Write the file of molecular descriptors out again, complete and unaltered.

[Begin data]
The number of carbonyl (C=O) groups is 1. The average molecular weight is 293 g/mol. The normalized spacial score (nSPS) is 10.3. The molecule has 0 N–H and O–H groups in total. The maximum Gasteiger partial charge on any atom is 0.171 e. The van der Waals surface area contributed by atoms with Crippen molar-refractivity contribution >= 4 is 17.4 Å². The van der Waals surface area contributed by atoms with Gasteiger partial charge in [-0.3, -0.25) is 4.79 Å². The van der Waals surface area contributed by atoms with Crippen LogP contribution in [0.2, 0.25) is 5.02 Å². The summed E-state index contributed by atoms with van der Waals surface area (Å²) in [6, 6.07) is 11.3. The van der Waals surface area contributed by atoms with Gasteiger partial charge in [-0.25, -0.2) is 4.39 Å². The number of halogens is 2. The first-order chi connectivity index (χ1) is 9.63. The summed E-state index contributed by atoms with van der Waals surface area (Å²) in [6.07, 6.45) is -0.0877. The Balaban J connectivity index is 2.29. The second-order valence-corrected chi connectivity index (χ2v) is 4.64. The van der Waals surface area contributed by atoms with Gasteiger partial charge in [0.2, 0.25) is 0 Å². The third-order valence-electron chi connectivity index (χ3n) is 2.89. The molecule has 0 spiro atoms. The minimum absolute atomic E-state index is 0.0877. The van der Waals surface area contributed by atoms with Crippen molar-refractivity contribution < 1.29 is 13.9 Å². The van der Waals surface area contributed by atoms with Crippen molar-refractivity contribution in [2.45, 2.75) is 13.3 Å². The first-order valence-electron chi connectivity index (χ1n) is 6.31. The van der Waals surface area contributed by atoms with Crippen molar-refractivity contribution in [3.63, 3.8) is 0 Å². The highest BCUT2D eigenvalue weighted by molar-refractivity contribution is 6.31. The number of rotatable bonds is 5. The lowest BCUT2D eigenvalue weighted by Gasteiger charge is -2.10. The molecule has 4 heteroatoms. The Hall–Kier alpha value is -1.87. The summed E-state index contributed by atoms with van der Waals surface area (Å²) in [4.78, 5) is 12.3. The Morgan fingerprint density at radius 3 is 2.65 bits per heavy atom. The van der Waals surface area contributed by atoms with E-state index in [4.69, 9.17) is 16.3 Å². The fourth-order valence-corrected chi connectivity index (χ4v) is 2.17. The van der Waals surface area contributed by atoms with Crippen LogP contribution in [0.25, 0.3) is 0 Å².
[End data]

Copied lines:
The number of carbonyl (C=O) groups is 1. The average molecular weight is 293 g/mol. The normalized spacial score (nSPS) is 10.3. The molecule has 0 N–H and O–H groups in total. The maximum Gasteiger partial charge on any atom is 0.171 e. The van der Waals surface area contributed by atoms with Crippen molar-refractivity contribution >= 4 is 17.4 Å². The van der Waals surface area contributed by atoms with Gasteiger partial charge in [-0.3, -0.25) is 4.79 Å². The van der Waals surface area contributed by atoms with Crippen LogP contribution in [0.2, 0.25) is 5.02 Å². The summed E-state index contributed by atoms with van der Waals surface area (Å²) in [6, 6.07) is 11.3. The van der Waals surface area contributed by atoms with Gasteiger partial charge in [-0.25, -0.2) is 4.39 Å². The number of halogens is 2. The first-order chi connectivity index (χ1) is 9.63. The summed E-state index contributed by atoms with van der Waals surface area (Å²) in [6.07, 6.45) is -0.0877. The Balaban J connectivity index is 2.29. The second-order valence-corrected chi connectivity index (χ2v) is 4.64. The van der Waals surface area contributed by atoms with Gasteiger partial charge in [0.2, 0.25) is 0 Å². The third-order valence-electron chi connectivity index (χ3n) is 2.89. The molecule has 0 spiro atoms. The minimum absolute atomic E-state index is 0.0877. The van der Waals surface area contributed by atoms with Crippen molar-refractivity contribution < 1.29 is 13.9 Å². The van der Waals surface area contributed by atoms with Crippen molar-refractivity contribution in [2.45, 2.75) is 13.3 Å². The first-order valence-electron chi connectivity index (χ1n) is 6.31. The van der Waals surface area contributed by atoms with Crippen molar-refractivity contribution in [3.63, 3.8) is 0 Å². The highest BCUT2D eigenvalue weighted by molar-refractivity contribution is 6.31. The number of rotatable bonds is 5. The lowest BCUT2D eigenvalue weighted by Gasteiger charge is -2.10. The molecule has 4 heteroatoms. The Hall–Kier alpha value is -1.87. The summed E-state index contributed by atoms with van der Waals surface area (Å²) in [4.78, 5) is 12.3. The Morgan fingerprint density at radius 3 is 2.65 bits per heavy atom. The van der Waals surface area contributed by atoms with E-state index in [4.69, 9.17) is 16.3 Å². The fourth-order valence-corrected chi connectivity index (χ4v) is 2.17. The van der Waals surface area contributed by atoms with Crippen LogP contribution in [0.25, 0.3) is 0 Å².